Let us take a view of industry in general, as affected by this circumstance. The city being broken, the construction workers’ trade is encouraged to the amount of $25 billion; this is that which is seen. If the city had not been broken, the capital goods trade (or some other) would have been encouraged to the amount of $25 billion; this is that which is not seen.
And if that which is not seen is taken into consideration, because it is a negative fact, as well as that which is seen, because it is a positive fact, it will be understood that neither industry in general, nor the sum total of national labour, is affected, whether cities are broken or not.
Now let us consider John Q. himself. In the former supposition, that of the city being broken, he spends $25 billion, and has neither more nor less than he had before, the enjoyment of a city.
In the second, where we suppose the city not to have been broken, he would have spent $25 billion on an S&P 500 index fund, and would have had at the same time the enjoyment of a better retirement and of a city.
Now, as John Q. is society, we must come to the conclusion, that, taking it altogether, and making an estimate of its enjoyments and its labours, it has lost the value of the city.
When we arrive at this unexpected conclusion: “Society loses the value of things which are uselessly destroyed”; and we must assent to a maxim which will make the hair of protectionists stand on end — To break, to spoil, to waste, is not to encourage national labour; or, more briefly, “destruction is not profit.”
What will you say, Monsieur Chan — what will you say, disciples of good J. M. Keynes, who has calculated with so much precision how much trade would gain by the drowning of New Orleans, from the number of houses it would be necessary to rebuild?
I am sorry to disturb these ingenious calculations, as far as their spirit has been introduced into our legislation; but I beg him to begin them again, by taking into the account that which is not seen, and placing it alongside of that which is seen.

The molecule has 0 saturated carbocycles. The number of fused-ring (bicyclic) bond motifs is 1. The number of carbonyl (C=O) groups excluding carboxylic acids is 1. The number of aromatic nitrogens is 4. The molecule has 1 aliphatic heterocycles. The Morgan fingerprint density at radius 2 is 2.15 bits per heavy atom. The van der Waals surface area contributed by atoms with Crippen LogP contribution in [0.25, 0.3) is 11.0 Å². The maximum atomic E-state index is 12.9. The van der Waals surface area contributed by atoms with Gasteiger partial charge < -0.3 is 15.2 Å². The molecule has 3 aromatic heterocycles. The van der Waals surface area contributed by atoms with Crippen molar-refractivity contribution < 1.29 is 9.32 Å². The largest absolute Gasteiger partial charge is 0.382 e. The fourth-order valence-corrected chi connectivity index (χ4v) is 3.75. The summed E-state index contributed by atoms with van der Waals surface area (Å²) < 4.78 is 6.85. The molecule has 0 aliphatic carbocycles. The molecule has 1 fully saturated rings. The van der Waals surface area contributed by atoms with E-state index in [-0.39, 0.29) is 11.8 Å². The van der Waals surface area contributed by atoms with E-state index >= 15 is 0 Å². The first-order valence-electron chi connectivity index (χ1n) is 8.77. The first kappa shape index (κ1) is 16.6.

The reader must take care to remember that there are not two persons only, but three concerned in the little scene which I have submitted to his attention. One of them, John Q., represents the consumer, reduced, by an act of destruction, to one enjoyment instead of two.
Another under the title of the construction worker, shows us the producer, whose trade is encouraged by the accident.
The third is the capital goods maker (or some other tradesman), whose labour suffers proportionably by the same cause.
It is this third person who is always kept in the shade, and who, personating that which is not seen, is a necessary element of the problem. It is he who shows us how absurd it is to think we see a profit in an act of destruction. It is he who will soon teach us that it is not less absurd to see a profit in a restriction, which is, after all, nothing else than a partial destruction. Therefore, if you will only go to the root of all the arguments which are adduced in its favour, all you will find will be the paraphrase of this vulgar saying — What would become of the construction workers, if nobody ever broke cities?
September 3, 2005